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Everybody loves a good flood

By Darryl D'Monte

Although the intensity of floods has been increasing, it is not primarily due to deforestation. It is the failure of the so-called modern world to come to terms with this natural phenomenon that is aggravating the situation. As long ago as 1937, the chief engineer of Bihar, Captain G F Hall, said that by building embankments "we are storing disaster for the future"

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Saving the tiger, the Indian way

By Darryl D'Monte

If relocating the 66,000 families that live in India's 28 protected areas is not feasible, the solution, according to tiger task force chairperson Sunita Narain, is to include the tribals in the protection of this endangered species, giving them a share in the profits from the tourist trade in the sanctuaries

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Katrina or Cassandra?

By Darryl D'Monte

Last year, weather-related losses crossed $100 billion for the first time, and 30 million ecological refugees were displaced by drought, flood or other environment-related causes. Whether it's New Orleans or Mumbai, the lessons are virtually identical, as climate change intensifies across the globe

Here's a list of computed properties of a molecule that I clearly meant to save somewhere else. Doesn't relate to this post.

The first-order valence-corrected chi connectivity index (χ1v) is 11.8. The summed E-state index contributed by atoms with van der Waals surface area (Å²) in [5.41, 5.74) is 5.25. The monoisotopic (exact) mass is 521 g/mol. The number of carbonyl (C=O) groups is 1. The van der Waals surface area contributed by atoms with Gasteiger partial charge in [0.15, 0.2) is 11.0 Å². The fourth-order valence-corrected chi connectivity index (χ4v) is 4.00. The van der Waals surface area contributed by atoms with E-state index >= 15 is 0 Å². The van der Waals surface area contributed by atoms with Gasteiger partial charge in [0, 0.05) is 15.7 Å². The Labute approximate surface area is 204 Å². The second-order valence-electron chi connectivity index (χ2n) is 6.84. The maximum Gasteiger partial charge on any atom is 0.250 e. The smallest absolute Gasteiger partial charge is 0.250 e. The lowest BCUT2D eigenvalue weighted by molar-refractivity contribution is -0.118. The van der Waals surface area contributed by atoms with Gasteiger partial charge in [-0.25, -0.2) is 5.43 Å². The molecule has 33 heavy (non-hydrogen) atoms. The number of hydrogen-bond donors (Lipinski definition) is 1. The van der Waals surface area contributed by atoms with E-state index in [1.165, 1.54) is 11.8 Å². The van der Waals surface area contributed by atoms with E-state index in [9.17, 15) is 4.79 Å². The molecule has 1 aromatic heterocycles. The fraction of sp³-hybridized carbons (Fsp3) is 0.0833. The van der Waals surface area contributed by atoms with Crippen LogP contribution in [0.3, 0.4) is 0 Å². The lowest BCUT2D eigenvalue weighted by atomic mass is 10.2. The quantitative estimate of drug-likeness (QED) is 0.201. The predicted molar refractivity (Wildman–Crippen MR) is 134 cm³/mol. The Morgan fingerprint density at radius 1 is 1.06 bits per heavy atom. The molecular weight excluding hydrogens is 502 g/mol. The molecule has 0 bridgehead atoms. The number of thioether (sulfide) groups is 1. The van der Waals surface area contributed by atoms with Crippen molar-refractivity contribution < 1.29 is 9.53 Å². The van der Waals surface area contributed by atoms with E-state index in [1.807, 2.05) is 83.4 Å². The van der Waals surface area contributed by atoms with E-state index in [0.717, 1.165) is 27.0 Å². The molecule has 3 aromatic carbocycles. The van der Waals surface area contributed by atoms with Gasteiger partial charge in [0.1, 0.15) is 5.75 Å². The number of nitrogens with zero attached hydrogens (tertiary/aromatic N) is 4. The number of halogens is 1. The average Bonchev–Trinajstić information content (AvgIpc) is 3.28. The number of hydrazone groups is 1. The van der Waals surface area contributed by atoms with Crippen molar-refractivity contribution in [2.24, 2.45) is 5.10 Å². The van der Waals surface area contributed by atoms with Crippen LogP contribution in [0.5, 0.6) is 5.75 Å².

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Secret pact on climate change

By Darryl D'Monte

The United States recently unveiled the Asia-Pacific Partnership for Clean Development and Climate, a regional pact that seeks the support of the world's most populous countries to bypass the Kyoto Protocol, take a "business-as-usual" approach and solve the global warming crisis through technology rather than global law

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Indian solutions for Indian waste

By Darryl D'Monte

India generates mind-boggling quantities of waste: 320 million tonnes of agricultural waste and 4.4 million tonnes of hazardous waste every year. But Indian garbage, which consists of around 85% organic matter, is not suited to the burn technologies that we are importing from the West to manage our solid waste. What are the alternatives?

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Why Mumbai is choking

By Darryl D'Monte

Every progressive city has shown that improving public transport is the best way to clean up the air. Mumbai, on the other hand, is geared towards providing 55 flyovers, sea links and coastal highways to the 9% of the population that uses private vehicles. Surely these are examples of topsy-turvy priorities, says Darryl D'Monte